1. Open the Arduino IDE.
  2. On the File menu, click Preferences.
  3. On the Settings tab, select the Use external editor check box.
  4. Click OK.

Locate the ACK Device SDK and the HelloWorld example application

  1. Identify the location where you unzipped the ACK Device SDK. For information about the steps that you followed when you ran the setup script, see Set up your Environment Step 3.6 Run the setup script

  2. Change directory to the location where the ACK Device SDK files were unzipped, for example /Users/<username>/<Downloads>/<ack-device-sdk>/.

  3. Locate the HelloWorld example application, which is at ./applications/HelloWorld.

Orient yourself to the next steps for adding new functionality

During the steps that follow, you'll first add support to your product for receiving voice commands and for manipulating the brightness-related controls in the Alexa app. Then, you'll add support in the device hardware so that your product handles commands and responds by changing the level of brightness in the LED. Finally, you'll consider extending the functionality that you've added.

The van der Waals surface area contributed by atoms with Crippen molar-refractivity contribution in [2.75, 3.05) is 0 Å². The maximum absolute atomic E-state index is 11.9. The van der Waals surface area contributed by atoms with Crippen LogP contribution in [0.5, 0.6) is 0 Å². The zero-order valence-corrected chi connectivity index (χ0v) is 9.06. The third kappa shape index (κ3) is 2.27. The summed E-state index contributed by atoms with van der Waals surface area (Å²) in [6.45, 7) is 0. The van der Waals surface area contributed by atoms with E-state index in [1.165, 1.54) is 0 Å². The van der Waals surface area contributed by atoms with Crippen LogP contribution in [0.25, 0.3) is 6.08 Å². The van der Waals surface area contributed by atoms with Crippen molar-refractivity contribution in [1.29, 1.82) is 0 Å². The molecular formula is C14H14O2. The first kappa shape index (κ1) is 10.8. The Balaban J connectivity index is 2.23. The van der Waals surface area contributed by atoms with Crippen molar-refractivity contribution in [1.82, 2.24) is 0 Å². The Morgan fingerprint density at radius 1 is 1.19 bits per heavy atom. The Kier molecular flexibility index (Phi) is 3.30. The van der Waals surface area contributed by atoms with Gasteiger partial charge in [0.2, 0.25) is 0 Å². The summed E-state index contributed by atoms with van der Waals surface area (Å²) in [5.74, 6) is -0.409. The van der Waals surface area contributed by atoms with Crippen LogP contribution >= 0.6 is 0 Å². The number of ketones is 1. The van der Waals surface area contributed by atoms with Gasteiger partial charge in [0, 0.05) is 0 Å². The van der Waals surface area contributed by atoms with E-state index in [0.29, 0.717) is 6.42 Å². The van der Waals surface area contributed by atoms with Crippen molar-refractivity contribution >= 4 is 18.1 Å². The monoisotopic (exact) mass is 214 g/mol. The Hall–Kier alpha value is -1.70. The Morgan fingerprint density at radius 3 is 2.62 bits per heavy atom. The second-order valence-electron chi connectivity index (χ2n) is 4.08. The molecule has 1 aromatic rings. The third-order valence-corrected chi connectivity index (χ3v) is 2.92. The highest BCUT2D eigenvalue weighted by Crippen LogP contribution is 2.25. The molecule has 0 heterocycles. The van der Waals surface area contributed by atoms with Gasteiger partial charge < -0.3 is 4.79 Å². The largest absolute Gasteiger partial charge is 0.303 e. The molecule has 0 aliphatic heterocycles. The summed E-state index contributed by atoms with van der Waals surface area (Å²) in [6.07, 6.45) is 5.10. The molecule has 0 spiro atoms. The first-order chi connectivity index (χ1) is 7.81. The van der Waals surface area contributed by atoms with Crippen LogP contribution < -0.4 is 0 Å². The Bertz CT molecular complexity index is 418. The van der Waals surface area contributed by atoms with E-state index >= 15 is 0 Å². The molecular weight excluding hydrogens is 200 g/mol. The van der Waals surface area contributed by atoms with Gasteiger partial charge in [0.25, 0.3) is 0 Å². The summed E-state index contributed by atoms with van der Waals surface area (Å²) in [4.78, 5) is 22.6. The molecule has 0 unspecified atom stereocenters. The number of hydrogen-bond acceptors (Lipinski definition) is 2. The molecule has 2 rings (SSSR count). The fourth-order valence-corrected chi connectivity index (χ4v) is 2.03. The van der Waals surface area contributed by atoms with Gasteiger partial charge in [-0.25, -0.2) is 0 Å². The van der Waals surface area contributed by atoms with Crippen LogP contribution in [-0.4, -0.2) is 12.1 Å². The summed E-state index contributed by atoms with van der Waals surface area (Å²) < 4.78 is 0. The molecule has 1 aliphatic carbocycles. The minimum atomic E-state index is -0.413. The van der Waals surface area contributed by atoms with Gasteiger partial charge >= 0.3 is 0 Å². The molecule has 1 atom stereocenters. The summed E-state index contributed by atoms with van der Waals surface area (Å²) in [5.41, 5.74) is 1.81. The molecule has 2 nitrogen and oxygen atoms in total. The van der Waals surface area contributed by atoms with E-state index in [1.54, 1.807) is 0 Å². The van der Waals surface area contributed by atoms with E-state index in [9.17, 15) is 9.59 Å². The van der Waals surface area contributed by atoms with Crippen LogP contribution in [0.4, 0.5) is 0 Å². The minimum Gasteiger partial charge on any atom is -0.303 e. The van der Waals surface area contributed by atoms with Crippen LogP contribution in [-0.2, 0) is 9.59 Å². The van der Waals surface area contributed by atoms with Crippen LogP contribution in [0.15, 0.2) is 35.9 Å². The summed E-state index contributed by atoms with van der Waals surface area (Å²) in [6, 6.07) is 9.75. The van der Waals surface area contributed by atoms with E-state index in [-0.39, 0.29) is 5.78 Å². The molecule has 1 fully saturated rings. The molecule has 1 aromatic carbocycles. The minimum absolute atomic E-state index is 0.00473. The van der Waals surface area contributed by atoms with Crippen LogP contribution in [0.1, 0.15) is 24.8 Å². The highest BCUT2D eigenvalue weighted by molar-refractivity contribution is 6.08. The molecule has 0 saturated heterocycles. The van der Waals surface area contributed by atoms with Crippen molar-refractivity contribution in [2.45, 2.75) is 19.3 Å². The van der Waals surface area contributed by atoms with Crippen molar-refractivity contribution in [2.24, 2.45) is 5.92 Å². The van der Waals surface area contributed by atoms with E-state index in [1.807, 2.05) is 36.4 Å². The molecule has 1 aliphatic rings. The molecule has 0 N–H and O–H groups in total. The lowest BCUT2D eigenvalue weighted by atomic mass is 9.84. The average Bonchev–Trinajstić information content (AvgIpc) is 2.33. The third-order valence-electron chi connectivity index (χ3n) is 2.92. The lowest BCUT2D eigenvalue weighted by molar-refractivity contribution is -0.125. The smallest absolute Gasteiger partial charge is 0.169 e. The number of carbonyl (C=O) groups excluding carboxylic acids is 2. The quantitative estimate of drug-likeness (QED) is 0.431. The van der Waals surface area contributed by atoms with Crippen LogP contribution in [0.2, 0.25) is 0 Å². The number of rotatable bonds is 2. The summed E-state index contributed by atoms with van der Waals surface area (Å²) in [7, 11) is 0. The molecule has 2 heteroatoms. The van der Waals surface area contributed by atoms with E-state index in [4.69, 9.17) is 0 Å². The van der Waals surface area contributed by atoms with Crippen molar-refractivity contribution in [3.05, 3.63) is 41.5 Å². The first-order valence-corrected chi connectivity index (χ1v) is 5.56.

The following steps reference the HelloWorld example. In the example, you'll be adding support for Alexa.BrightnessController to the embedded code of the host microcontroller for your device. In the example, the host microcontroller is the Arduino board included with your development kit.

While the following steps are specific to the brightness controller and specific to Arduino, consider applying the following steps generally for any functionality that you might want to add to your product.

Add support for the new functionality while not yet implementing handling in the device hardware

  1. To support the new functionality, in the ack_user_config.h file, on line 22, increase the memory allocation by changing ACK memory pool size to 1024:
    #define ACK_MEMORY_POOL_SIZE 1024
    
  2. Do the following to declare support for Alexa.BrightnessController.

    In ack_user_config.h, near line 30, insert the following:

    #define ACK_BRIGHTNESS_CONTROLLER
    

    In HelloWorld_Alexa.c, near line 18, insert the following:

    #include "ack_brightness_controller.h"
    

    For more information, in the ACK Device SDK, see section 2.1.4.

  3. Do the following to add handler code for the brightness controller properties.

    In HelloWorld_Alexa.c, after static bool AddPowerStateProperty(uint32_t propertyOrdinal, unsigned propertyFlags);, insert the following:

    static bool AddBrightnessProperty(uint32_t propertyOrdinal, unsigned propertyFlags);